When the streets get icy in winter, I walk more carefully. I take shorter steps, to make sure I’ve got a second foot to rely on, in case the first one slips.
For exactly the same reason, the infirm and elderly tend to shuffle when they walk. They’re afraid of falling. They no longer have enough confidence in their ability to take a step, or, more accurately, in their ability to sustain a fall, to risk lifting a foot off the ground at all.
“Walking,” Paul Salopek wrote in National Geographic, “is falling forward.”
Salopek plans to walk 21,000 miles, across four continents. He started in Ethiopia, where the first homo sapiens probably originated. He’ll end at the farthest point that those humans migrated to, the southern tip of South America in Tiera del Fuego.
In his opening paragraph, Salopek wrote: “Every step we take is an arrested plunge, a collapse averted, a disaster braked. In this way, to walk becomes an act of faith. We perform it daily: A two-beat miracle—an iambic teetering, a holding on and letting go…”
Think about it. When you walk, you don’t slide that second foot out in front of you, and then advance onto it. You lean forward; you start to fall; you swing that second foot forward to stop yourself from falling on your face.
And then you do the same with the next step.
We don’t think about how we walk. We just do it.
When you trip, your second foot encounters an obstacle on its way forward. So it doesn’t get there in time stop you from falling.
The length of your stride reveals your willingness to take the risk of falling. The longer your stride, the farther you let yourself fall before that second foot arrests your plunge towards the ground.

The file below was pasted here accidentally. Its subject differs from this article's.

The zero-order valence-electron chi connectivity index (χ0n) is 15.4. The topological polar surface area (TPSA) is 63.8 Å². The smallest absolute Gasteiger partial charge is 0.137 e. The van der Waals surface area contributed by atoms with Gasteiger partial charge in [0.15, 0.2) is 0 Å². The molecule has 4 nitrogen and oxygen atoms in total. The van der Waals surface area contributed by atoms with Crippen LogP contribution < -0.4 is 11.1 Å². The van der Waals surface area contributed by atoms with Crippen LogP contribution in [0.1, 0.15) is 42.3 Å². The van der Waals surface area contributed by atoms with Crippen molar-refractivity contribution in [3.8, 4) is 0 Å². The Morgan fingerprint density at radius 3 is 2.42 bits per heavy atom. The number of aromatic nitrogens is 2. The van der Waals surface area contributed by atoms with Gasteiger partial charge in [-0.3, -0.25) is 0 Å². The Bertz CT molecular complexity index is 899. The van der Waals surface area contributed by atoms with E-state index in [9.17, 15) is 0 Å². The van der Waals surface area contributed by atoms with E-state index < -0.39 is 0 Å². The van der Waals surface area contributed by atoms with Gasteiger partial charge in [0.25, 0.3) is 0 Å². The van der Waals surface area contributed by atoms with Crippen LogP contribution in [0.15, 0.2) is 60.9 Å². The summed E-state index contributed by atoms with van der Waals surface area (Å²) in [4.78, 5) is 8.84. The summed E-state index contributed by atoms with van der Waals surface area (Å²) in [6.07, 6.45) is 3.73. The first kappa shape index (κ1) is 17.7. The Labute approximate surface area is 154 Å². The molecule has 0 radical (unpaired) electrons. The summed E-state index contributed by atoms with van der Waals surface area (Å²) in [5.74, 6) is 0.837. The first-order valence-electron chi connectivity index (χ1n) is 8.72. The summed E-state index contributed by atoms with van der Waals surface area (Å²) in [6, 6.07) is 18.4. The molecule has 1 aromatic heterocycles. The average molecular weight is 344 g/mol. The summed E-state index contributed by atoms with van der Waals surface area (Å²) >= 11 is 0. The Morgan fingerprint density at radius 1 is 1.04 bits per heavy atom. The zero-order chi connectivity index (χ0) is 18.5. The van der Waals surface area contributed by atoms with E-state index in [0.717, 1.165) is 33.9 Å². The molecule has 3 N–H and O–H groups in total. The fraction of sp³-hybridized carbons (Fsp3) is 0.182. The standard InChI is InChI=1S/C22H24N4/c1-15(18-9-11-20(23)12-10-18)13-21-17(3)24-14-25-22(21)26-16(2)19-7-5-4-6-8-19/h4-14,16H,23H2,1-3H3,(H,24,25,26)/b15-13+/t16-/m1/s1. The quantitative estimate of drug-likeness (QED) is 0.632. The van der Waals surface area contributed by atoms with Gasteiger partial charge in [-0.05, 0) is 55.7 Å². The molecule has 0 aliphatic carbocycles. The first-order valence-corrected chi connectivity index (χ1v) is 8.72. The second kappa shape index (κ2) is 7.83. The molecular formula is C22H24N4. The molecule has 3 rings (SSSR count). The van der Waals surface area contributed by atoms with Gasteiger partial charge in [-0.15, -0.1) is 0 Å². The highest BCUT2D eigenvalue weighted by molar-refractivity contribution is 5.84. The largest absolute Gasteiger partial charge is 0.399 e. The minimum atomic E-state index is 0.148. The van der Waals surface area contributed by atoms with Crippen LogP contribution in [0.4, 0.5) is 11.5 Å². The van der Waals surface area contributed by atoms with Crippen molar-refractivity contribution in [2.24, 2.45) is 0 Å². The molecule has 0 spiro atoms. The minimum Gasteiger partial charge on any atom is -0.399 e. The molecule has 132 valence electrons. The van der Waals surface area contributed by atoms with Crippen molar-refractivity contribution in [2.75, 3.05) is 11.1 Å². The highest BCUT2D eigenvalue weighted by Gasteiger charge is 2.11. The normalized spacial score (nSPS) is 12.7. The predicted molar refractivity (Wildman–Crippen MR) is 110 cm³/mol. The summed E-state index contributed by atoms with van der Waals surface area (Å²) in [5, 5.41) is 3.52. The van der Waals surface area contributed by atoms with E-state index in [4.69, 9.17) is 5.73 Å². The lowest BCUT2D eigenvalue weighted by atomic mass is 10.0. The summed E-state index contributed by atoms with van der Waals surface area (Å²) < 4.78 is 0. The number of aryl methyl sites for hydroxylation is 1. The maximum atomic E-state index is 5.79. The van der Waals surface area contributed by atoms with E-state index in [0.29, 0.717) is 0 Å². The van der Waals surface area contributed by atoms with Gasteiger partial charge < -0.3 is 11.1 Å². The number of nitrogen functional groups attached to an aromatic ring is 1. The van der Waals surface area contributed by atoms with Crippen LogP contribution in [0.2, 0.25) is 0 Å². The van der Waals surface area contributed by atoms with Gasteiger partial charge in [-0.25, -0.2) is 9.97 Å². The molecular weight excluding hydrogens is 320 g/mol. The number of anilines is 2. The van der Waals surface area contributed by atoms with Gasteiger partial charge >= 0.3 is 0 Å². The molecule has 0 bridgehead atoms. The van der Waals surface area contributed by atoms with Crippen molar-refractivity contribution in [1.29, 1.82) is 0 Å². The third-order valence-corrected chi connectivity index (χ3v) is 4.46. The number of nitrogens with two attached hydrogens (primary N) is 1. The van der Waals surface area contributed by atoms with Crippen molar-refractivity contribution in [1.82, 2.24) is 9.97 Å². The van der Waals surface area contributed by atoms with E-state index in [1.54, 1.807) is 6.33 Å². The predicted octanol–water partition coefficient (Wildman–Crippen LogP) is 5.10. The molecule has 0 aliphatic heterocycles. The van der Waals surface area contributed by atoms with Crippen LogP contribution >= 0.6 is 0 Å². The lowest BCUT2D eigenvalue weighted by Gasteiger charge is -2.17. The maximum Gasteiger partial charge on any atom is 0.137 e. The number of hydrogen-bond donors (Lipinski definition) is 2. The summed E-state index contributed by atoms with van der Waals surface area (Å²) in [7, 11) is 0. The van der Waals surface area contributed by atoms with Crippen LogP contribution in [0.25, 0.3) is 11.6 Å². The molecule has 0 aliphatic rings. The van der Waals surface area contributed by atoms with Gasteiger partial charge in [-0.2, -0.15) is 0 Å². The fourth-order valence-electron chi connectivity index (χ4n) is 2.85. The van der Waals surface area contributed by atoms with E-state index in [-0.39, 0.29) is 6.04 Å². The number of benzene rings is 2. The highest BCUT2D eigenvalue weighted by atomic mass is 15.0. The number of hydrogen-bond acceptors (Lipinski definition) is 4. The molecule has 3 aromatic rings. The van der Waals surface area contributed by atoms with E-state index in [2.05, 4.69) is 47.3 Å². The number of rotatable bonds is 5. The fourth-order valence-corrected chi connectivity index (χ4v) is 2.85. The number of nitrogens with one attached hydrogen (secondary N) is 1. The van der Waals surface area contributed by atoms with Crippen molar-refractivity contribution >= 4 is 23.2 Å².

My stride is shorter now than it used to be. Once upon a time, I took pride in the length of my stride—almost a yard with each step.
Paul Salopek might argue that I have less faith than I once did. It’s true—I’m less confident of my ability to bounce back if I fall.
On this first day of a New Year, I find that notion of falling forward strangely attractive. Because that’s what we’re doing, isn’t it? We’re falling forward into a new year, an unexplored year, a year that may be filled with great joys and great sorrows, great successes and great failures. Maybe all of the above.
Like walking, we need to let go of last year’s steps. Not to forget them, but to make sure they don’t become an anchor stopping us from moving forward. Like Salopek setting out on his epic journey, we need to travel light.
Faith is more than the affirmation of some supposedly eternal truths. Faith is also the willingness to step forward, to risk falling. Faith means putting one foot in front of the other, again and again. Even if we don’t always know exactly where we’re going.
So let’s not shuffle into 2014, afraid of falling. Let’s step forward boldly.